RY: One intense sequence is the underwater heist that submerges Cruise’s character Ethan Hunt for a long period of time without air. What details can you give about filming that sequence with Tom and were there any significant concerns you had?
“I hated the underwater stuff in Rogue Nation and Tom knows it because we did underwater scenes together for Edge Of Tomorrow. We’re very competitive him and I and he’s one of the very few people in the business that I get along socially with, so he knows what gets my back up. When we’re out socially it’s different, there’s no pressure and no studio to contend with, but when we are back at work there’s certainly a separation between work and play. And he holds his breath extra long in those cases and I told him he didn’t need to.
We didn’t need more than 30 seconds, the shot was often over in 10 seconds but he would do it on purpose anyway. I would have to get divers to drag him up to the surface and see that he’s nearly out of breath, but he would do things like that to mess with me. For Rogue, he actually did an over 6 minute breath hold for real. No joke, I was there and I saw him do it. When he did that it was horrible, like I said I hated the whole underwater sequence even though we had divers and signals. There’s always a system with the team, Tom and myself that I’m very strict on in regards to safety. If there is a signal or a sign there is no joking with it. Even with that said the process was still painful for me to watch sometimes.”
RY: The ‘Mission: Impossible’ series carries a tradition of a signature stunt scene and in ‘Rogue Nation’ it was Tom Cruise hanging onto an aircraft thousands of feet in the air. What kind of preparation went into a stunt like that?
There was a lot with the plane sequence. I have the best stunt team in the world behind me and we all got together and did the drawings for what we want to do to keep the airline happy and put our rigs in their plane without damaging a multi-million dollar aircraft. We had to convince them it would work and we did that by doing our homework on the body of the plane and the G-forces. I was very worried about what I couldn’t control which was bird strikes or fragment strikes. We had massive camera rigs on the side of the plane to capture the moment and I was concerned about something breaking off at some point. Once I was happy that all the concerns had been met that it became an amazing experience. We often look back at it, in fact just the other night I was sitting with my whole stunt team and Tom had taken us out for a steak dinner and we ended up discussing it again.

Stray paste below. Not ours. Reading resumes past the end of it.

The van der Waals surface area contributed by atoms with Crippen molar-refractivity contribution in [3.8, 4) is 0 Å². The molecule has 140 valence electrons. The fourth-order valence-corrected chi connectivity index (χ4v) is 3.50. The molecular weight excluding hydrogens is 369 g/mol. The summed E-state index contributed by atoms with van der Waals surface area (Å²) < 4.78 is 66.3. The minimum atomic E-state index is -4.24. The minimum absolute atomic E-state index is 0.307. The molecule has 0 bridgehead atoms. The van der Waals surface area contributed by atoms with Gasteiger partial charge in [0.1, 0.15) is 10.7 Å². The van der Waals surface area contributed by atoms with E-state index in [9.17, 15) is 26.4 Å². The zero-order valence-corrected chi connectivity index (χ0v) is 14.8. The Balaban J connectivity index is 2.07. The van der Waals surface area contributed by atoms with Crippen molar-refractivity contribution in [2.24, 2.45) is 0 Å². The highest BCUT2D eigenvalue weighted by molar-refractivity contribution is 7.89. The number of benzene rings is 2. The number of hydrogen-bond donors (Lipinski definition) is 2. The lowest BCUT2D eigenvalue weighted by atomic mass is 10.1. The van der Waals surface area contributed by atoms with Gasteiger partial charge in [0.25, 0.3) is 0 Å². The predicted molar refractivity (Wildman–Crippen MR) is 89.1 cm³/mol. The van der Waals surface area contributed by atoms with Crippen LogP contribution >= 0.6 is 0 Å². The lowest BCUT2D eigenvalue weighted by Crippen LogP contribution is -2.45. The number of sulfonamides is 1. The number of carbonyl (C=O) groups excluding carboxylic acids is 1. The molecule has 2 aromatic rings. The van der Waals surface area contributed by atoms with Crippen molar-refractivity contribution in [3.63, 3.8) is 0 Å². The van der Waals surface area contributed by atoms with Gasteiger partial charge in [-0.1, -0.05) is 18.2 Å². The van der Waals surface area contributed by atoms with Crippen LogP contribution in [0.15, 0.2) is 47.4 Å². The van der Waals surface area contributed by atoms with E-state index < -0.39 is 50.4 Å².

It’s having the trust in a team. Once you have the trust in a team then you can deliver performance. Tom knows we have his back the same as we would have anyone’s, whether it’s an actor big or small it doesn’t matter to me. They’re a human being and they are going to be made safe to do their job. We’ve developed a trust that allows us to push the envelope together because it’s there and we’ll carry it to each new film we do to make it bigger and better.”
RY: I can’t thank you enough Wade for taking the time to speak with Examiner today and good luck with your upcoming projects!
WE: You are welcome it was my pleasure, audiences and fans should look forward to what we’re cooking up for Jack Reacher 2 and Mission: Impossible 6. Based on what I’m seeing, Tom has no intention at this point of slowing down!